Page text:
14. There was growing recognition by local government of the value of involving young people in developing services and decision-making. In part, this was as a result of the more general priority given to it by senior officers and policy-makers, but it also reflected some very good practice by youth workers. In 2009, eight of the eleven areas visited by inspectors had mature structures, including youth forums and councils. These gave young people from a range of backgrounds regular access to elected council members and officers, and the opportunity to campaign on their own issues and to act as advocates for their peers. The most effective local authorities had embedded youth consultation in regular local practice and processes as opposed to sporadic one-off events.

15. Young people involved in projects of this nature often gained a useful insight into the workings of local authorities. Their organisational and political skills were sharpened, as was their understanding of others, often those with different backgrounds from their own. They also influenced decision-making.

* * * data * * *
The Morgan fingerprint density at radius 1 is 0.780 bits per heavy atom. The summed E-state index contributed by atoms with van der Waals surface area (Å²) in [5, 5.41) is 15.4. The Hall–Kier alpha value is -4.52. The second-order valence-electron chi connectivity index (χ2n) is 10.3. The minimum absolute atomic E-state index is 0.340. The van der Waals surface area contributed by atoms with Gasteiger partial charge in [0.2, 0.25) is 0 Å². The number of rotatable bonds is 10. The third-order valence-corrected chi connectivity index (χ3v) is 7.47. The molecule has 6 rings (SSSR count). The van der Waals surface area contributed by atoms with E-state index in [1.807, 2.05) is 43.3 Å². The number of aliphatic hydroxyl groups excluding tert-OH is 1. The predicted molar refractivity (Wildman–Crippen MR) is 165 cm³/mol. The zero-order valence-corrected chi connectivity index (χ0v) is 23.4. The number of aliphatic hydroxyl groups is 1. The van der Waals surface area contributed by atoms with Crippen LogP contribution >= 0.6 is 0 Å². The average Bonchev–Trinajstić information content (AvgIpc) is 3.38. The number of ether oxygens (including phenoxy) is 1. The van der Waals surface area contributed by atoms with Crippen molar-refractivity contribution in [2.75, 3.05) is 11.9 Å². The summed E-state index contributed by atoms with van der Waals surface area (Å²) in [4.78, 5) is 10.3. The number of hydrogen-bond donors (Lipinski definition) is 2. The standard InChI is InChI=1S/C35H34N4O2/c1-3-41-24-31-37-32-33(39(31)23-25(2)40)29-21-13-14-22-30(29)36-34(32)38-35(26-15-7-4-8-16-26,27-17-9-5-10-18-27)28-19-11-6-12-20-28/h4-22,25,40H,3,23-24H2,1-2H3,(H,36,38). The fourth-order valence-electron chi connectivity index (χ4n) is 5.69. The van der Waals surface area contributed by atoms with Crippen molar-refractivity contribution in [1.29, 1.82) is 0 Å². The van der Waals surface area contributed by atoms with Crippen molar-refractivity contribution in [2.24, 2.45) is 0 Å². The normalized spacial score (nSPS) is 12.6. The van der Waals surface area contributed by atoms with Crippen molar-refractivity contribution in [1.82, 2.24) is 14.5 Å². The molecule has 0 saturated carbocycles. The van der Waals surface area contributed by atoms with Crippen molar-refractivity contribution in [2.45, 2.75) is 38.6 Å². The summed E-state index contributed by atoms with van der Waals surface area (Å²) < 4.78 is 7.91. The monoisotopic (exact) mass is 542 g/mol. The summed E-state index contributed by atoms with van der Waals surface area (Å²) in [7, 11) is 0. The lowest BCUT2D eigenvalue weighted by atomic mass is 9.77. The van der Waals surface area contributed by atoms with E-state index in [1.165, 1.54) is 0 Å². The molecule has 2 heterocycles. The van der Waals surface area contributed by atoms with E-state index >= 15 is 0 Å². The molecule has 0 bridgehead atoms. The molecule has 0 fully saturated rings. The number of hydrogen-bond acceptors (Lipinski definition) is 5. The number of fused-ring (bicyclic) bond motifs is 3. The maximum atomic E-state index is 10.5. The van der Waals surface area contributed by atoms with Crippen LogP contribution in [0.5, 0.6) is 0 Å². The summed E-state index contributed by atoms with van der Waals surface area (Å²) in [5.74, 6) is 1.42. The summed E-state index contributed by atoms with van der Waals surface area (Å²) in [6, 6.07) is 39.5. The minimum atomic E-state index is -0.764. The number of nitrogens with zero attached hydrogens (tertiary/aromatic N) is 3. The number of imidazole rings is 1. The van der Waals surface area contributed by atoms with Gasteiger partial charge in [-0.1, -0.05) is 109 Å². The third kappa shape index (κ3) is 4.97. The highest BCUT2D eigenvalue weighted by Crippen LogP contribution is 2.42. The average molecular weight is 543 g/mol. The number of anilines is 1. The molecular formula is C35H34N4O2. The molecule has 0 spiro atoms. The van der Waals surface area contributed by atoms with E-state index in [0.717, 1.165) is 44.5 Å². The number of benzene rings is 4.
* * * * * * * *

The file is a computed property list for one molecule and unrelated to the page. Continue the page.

16. The impetus created by youth participation has had beneficial effects within other council departments and services. Examples were seen where young people had influenced the development of services, and where architects and planners looked to youth forums for their opinions on, for instance, play spaces. Council officers were very receptive to young people’s views and noted that consultation of this nature supported their own work well.

The relative roles of the voluntary, community, statutory and private sectors in providing services for young people

17. Ofsted has no evidence to suggest that one type of provision, whether it be private, voluntary, community or local authority youth provision-based, is of a better quality or demonstrably more efficient than others. There is some evidence however that a flexible, eclectic mix of providers leads to a greater variety of local provision.

18. In its overview report spanning 2005-08, Ofsted noted that, despite the previous Government’s commitment to extending the commissioning role of local authorities, too few of the authorities inspected were making best use of the opportunities to extend provision through the community and voluntary sectors.